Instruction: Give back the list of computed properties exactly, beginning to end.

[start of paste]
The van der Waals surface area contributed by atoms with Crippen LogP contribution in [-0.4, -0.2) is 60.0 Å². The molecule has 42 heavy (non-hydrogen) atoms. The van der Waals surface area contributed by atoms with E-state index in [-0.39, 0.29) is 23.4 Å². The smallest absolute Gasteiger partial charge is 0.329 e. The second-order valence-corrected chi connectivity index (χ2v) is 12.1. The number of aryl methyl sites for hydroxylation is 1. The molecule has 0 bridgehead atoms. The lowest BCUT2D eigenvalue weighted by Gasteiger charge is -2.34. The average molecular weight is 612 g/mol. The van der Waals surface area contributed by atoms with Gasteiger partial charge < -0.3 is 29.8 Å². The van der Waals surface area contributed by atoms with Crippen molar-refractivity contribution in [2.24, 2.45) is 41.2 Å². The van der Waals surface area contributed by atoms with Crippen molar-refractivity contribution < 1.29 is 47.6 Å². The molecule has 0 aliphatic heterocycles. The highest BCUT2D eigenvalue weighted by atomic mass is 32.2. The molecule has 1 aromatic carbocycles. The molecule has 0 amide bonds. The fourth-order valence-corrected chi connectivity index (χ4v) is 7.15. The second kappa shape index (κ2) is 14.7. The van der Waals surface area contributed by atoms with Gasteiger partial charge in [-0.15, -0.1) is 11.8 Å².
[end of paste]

The van der Waals surface area contributed by atoms with Crippen LogP contribution in [-0.4, -0.2) is 60.0 Å². The molecule has 42 heavy (non-hydrogen) atoms. The van der Waals surface area contributed by atoms with E-state index in [-0.39, 0.29) is 23.4 Å². The smallest absolute Gasteiger partial charge is 0.329 e. The second-order valence-corrected chi connectivity index (χ2v) is 12.1. The number of aryl methyl sites for hydroxylation is 1. The molecule has 0 bridgehead atoms. The lowest BCUT2D eigenvalue weighted by Gasteiger charge is -2.34. The average molecular weight is 612 g/mol. The van der Waals surface area contributed by atoms with Gasteiger partial charge < -0.3 is 29.8 Å². The van der Waals surface area contributed by atoms with Crippen molar-refractivity contribution in [2.24, 2.45) is 41.2 Å². The van der Waals surface area contributed by atoms with Crippen molar-refractivity contribution < 1.29 is 47.6 Å². The molecule has 0 aliphatic heterocycles. The highest BCUT2D eigenvalue weighted by atomic mass is 32.2. The molecule has 1 aromatic carbocycles. The molecule has 0 amide bonds. The fourth-order valence-corrected chi connectivity index (χ4v) is 7.15. The second kappa shape index (κ2) is 14.7. The van der Waals surface area contributed by atoms with Gasteiger partial charge in [-0.15, -0.1) is 11.8 Å².